- Created on Saturday, 19 July 2014 15:24
- Written by Dave Patel, M.D.
Scottsdale, Arizona - Dry eyes happen when your eyes do not make enough tears or when those tears are poor quality. Treatment of dry eyes often includes medication, eye drops or ointment. But new treatments for a certain type of dry eyes may provide relief when standard treatments fail.
To keep your vision clear and your eyes comfortable, you need a smooth layer of tears consistently covering the surface of your eyes. The tear film has three basic components: oil, water and mucus. Problems with any of these can cause dry eyes.
Symptoms of dry eyes often include blurry vision, eye redness, sensitivity to light, and a burning, gritty or scratchy feeling in your eyes. Dry eyes may cause excessive tearing in some cases. They can make it difficult to wear contact lenses, too. Medications, age, eyelid problems, environmental factors (such as climate) and excessive eye strain can all result in dry eyes.
For some people with chronic dry eyes, the problem stems from glands in the eyelids, called the meibomian glands. Normally, these glands make oil that slows the evaporation of tears. If the glands become blocked, tears do not contain enough oil. Then the tears evaporate too quickly, and eyes become dry. This type of dry eye condition is known as evaporative dry eye. Inflammation of the eyelid skin — a disorder called ocular rosacea — can often result in blocked meibomian glands.
Several therapies are available to treat dry eyes caused by blocked eyelid glands. The first, called LipiFlow thermal pulsation, is generally recommended for people with mild to moderate eyelid inflammation. During the treatment, a device that looks like an eyecup is placed around the eyelids. It delivers a gentle, warm massage to the lower eyelid to help clear blocked oil glands. This treatment usually takes 15 minutes or less. Multiple treatments may be necessary for full benefit.
For people with more severe inflammation, a recently developed treatment option known as intense pulsed light therapy, or IPL, may be useful. IPL uses bursts of light directed at the lower eyelids and upper cheek areas to heat the blocked eyelid glands. A physician then manually expresses the blocked oil from the eyelids, allowing the oils to flow more freely after treatment.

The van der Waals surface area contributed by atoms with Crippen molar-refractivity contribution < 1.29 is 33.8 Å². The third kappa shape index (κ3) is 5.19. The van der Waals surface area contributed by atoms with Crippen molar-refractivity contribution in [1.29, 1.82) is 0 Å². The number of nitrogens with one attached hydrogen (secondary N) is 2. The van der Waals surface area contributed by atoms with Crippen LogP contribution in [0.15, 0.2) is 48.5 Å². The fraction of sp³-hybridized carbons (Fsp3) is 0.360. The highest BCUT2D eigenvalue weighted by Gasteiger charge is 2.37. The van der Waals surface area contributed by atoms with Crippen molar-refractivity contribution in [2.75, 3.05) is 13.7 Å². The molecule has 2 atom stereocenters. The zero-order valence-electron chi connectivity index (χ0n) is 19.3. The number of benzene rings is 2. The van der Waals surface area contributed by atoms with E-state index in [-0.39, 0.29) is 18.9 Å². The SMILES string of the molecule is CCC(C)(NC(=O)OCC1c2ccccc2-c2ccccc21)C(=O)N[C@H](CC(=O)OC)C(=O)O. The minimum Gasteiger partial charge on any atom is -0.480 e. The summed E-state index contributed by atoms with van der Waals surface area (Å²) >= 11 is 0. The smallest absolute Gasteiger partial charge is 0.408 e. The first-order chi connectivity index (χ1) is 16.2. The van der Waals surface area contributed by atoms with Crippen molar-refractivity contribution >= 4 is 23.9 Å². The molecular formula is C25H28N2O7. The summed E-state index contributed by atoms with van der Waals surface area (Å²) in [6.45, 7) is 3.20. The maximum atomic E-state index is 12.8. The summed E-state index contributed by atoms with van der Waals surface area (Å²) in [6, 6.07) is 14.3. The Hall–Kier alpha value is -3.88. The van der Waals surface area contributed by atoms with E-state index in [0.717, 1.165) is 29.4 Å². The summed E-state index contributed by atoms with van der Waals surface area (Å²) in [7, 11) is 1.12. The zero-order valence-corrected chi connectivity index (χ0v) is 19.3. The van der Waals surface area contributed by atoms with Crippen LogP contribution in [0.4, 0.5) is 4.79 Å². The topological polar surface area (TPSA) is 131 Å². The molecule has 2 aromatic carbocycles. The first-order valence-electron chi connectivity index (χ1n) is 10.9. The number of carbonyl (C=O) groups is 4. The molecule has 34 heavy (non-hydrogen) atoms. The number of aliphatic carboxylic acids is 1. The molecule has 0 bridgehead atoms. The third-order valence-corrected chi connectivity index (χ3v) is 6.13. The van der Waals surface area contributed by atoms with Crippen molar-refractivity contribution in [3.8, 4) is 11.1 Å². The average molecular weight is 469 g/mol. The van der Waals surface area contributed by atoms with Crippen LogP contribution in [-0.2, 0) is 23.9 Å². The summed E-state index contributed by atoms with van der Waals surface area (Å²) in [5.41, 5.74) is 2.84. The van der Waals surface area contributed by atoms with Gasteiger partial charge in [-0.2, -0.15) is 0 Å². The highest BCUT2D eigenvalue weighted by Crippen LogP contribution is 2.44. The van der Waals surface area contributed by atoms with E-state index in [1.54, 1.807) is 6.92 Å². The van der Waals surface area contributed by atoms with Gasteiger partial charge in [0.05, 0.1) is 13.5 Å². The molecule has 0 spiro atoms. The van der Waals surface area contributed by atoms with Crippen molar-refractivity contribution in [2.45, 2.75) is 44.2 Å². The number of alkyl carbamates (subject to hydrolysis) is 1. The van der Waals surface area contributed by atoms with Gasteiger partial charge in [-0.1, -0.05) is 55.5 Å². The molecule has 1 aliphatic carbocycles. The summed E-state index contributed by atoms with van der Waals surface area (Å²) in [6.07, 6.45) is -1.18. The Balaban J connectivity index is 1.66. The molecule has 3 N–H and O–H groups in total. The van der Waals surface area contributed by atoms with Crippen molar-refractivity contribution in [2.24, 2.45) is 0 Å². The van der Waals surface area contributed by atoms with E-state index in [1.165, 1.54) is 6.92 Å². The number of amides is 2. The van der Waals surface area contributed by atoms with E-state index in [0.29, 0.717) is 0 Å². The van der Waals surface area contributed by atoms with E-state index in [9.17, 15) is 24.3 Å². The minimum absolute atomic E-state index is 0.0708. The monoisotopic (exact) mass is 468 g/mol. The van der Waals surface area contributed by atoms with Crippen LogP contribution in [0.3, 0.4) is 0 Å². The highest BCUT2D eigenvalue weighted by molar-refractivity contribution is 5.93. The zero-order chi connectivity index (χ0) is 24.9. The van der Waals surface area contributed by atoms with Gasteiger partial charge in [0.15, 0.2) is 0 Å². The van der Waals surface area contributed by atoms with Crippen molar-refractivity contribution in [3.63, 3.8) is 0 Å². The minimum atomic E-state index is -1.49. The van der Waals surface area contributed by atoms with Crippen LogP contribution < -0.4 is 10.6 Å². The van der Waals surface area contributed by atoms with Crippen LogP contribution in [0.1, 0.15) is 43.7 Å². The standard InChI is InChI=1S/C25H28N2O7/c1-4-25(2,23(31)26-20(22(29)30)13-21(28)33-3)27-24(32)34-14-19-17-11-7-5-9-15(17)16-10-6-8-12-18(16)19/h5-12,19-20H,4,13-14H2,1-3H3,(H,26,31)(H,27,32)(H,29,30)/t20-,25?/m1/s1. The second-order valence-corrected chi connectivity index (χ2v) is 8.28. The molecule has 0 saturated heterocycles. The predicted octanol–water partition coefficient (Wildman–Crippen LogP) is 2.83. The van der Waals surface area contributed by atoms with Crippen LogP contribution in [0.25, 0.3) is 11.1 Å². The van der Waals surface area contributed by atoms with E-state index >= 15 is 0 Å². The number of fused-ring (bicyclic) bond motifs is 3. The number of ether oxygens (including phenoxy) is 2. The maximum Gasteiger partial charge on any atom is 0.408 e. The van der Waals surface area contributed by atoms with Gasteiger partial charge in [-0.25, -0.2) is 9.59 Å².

Most people need IPL treatment once a month for four months to see the best results. But many notice some improvement after a single treatment. Those with severe cases of evaporative dry eye may need maintenance therapy to effectively get rid of symptoms.
If you have symptoms of dry eyes that do not respond to eye drops or other standard therapies, have an evaluation to see if blocked eyelid glands could be part of the problem, and ask about LipiFlow and IPL. Because these are newer treatments, they are not available at all health care facilities. You may need a referral to a specialty center to receive these therapies.
It is important to address problems with dry eyes. Symptoms can make many day-to-day tasks difficult, including reading, driving and computer work. If left untreated, dry eyes can eventually result in scarring of the eyes and permanent vision problems. If you have pain, redness, itching or other eye problems that persist, talk to your doctor. — Dave Patel, M.D., Ophthalmology, Mayo Clinic, Scottsdale, Arizona.